Funerals are actually for the living, the well-wishers, the loved ones, friends, & family who grieve, say their goodbyes, and celebrate our life one last time before finally letting us go.
We usually tend to avoid the whole concept of making funeral arrangements for ourselves. We like to think that it’s not something worth looking into, but inadvertently so, we put our families at potential risk.
So, even if you do not want to think about your own death, it is crucial to plan ahead and take care of your funeral preparations to spare your loved ones the burden. In this article, we’ll be discussing prepaid and pre-planned funerals and why you should consider them.
Why Should You Prepay Your Funeral?
After your passing, your family will have to make a lot of decisions. They will have to make complex financial decisions, which they might not have any experience in and might end up in substantial financial debt by spending unnecessary money.
So, to make sure they don’t go through any of that, you can take up an insurance policy that will cover all the aspects of the funeral according to your choice. But you also have to be sure to choose the right one since their situations can change at any point.
This is where Insurance For Final Expense comes in. It is an independent intermediary agency that offers more than one carrier to their clients and helps them choose the best possible option according to the clients’ convenience. For further queries, you can visit insuranceforfinalexpense.com.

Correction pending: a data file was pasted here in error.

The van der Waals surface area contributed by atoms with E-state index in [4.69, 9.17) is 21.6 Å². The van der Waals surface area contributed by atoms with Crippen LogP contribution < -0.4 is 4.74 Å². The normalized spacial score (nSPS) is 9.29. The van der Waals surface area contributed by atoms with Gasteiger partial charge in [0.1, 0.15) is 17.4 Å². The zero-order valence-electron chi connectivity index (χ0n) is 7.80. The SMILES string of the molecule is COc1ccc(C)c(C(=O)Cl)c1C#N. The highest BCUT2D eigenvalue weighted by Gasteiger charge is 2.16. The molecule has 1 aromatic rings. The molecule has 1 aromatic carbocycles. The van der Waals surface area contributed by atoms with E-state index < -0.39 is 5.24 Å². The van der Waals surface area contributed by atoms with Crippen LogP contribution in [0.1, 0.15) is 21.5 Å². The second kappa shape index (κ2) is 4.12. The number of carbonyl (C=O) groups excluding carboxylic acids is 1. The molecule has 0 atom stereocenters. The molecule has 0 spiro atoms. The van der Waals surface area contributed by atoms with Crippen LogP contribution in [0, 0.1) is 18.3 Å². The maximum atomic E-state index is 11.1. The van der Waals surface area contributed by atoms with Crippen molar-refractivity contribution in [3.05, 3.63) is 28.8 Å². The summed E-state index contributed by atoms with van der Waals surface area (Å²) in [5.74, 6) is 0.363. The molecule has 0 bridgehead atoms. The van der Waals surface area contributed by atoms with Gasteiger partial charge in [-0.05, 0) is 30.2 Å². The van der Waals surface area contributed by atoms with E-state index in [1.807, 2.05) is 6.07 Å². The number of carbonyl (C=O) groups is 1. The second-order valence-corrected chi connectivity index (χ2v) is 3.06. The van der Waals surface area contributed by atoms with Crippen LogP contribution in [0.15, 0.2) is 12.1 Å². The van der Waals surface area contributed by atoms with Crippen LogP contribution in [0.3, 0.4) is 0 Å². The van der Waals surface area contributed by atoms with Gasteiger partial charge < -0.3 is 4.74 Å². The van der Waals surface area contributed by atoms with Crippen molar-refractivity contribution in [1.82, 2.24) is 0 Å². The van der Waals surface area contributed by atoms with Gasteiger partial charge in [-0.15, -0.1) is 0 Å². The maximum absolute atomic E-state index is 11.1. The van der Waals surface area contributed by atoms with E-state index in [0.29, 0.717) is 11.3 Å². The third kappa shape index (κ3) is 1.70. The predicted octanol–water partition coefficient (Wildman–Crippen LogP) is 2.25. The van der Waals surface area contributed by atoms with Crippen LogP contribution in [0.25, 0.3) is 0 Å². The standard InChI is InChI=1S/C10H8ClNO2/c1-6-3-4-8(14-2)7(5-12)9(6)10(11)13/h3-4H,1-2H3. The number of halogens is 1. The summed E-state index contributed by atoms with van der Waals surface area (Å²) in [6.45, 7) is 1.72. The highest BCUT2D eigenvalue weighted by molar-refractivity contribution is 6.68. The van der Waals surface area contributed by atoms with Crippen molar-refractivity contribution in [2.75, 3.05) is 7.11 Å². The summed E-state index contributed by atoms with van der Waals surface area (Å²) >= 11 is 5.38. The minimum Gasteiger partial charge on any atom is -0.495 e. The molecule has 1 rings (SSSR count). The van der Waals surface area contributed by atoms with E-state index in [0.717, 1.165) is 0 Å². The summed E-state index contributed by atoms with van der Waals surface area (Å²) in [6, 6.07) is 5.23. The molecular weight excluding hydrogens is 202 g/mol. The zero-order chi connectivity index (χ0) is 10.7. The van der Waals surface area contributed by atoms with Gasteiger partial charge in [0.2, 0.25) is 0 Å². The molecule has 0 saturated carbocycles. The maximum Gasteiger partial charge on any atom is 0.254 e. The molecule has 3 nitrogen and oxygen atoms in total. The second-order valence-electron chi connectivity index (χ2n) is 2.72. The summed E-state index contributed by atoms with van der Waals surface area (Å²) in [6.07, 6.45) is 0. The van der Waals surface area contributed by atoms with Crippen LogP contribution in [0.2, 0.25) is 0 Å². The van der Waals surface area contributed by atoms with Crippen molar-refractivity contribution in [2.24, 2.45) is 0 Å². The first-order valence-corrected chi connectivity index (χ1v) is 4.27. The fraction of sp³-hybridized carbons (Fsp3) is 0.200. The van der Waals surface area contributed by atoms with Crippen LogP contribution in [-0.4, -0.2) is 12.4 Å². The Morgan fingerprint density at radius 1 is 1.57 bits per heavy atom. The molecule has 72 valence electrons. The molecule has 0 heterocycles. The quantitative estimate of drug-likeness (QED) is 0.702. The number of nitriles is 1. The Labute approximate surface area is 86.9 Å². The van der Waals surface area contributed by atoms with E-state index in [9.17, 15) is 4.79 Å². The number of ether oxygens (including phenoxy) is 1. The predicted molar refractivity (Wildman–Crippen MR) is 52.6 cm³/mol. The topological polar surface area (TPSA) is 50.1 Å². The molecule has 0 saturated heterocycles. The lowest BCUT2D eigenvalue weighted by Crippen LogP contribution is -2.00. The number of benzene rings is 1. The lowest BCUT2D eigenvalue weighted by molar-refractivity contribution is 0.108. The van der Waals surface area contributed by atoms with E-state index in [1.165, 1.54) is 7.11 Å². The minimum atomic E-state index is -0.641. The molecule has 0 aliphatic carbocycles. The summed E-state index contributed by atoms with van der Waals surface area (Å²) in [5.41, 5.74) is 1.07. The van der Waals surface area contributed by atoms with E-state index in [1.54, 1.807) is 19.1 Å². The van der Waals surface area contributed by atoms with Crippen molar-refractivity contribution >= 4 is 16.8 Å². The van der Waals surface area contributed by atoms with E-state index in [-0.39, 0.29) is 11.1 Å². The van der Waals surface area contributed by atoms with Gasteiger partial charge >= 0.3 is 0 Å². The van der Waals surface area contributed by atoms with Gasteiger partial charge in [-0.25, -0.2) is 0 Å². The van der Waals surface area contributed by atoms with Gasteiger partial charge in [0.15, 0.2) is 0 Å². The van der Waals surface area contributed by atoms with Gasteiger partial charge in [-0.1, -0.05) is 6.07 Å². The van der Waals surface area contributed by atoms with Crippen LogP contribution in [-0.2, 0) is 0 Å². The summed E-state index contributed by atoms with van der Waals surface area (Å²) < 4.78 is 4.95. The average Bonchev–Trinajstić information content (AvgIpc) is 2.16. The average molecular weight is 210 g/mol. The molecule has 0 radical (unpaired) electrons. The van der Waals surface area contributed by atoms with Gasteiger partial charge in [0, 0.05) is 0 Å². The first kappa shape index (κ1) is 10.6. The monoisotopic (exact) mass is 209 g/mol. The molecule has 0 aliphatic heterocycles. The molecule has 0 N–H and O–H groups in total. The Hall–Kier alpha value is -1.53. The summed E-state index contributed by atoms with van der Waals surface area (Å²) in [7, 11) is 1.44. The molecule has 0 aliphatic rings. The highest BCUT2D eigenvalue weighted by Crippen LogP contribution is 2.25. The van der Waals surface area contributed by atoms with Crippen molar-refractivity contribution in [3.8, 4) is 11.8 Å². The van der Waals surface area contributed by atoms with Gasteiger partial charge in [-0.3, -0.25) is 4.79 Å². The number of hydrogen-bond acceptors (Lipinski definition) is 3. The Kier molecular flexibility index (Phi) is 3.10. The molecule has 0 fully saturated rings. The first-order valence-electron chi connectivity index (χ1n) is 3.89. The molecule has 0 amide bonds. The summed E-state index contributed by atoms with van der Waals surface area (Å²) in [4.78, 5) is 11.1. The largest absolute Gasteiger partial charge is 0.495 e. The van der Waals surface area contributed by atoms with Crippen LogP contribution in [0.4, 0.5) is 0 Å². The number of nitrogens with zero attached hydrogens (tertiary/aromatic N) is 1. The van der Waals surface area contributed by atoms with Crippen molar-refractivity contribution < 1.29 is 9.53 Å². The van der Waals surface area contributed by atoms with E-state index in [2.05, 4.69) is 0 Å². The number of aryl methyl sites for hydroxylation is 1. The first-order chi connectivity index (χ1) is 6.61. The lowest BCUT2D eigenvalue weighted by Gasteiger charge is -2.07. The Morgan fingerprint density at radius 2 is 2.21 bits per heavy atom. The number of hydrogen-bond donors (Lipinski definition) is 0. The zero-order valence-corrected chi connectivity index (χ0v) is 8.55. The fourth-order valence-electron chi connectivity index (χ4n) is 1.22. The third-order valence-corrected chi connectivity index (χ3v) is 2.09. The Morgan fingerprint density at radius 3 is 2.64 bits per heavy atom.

What is a Prepaid Funeral?
To go into a contract with a funeral home, paying them ahead of time to arrange a funeral according to your wishes in the event of your death is called prepaying a funeral.
There are various approaches to this; the choice depends on your preferences and financial capabilities. Typically, the expenses of a funeral range from $10,000 to $25,000; they have to be paid in installments to the funeral home.
Prepaid funeral plans are meant to remove the burdens from your family to arrange a funeral after your passing. It’s for people who don’t want their family to go through all the mental and financial hassles while grieving.
What is a Pre-planned Funeral?
To carefully plan and select the kind of funeral you want to have in the event of your death is called pre-planning a funeral. Starting from comparing prices of cemeteries & caskets to selecting the place where you want to have your memorial, all should be planned thoroughly to avoid any future financial trouble.
You have to make a decision on where and how you want to be buried or cremated; this way, your family won’t have to make any decision under challenging circumstances.
Having to find a cemetery and a funeral home and purchasing a plot in a matter of days is no easy task, especially when you’re in a bad phase. After getting all these in check, you can rest a bit easier, thinking at least you lessened a few problems for your family.
What Kinds of Prepaid Funeral Plans are There?
It’s not recommended to prepay your funeral expenses before planning properly since there might be potential risks involved. But some people still decide to prepay their funeral services. The funeral homes offer the following policies –
Whole Life Policy
In whole life policy, you pay a certain amount of money in installments like you would in a regular insurance policy for a lifetime. In the event of your death, your beneficiary receives the coverage money and makes funeral arrangements.
It’s not recommended to name the funeral home director as your beneficiary since there can be a breach of trust.
Burial Insurance Policy
This type of final expense insurance policy is purchased from an insurance company. It covers the cost of all related expenses, including medical bills, transportation, and funeral expenses in the event of your death.
Your beneficiary also gets to use the coverage money as they see fit. This type of life insurance policy is highly recommended by many people.
A revocable trust can be revoked, cashed out, or canceled at any given time by the policyholder.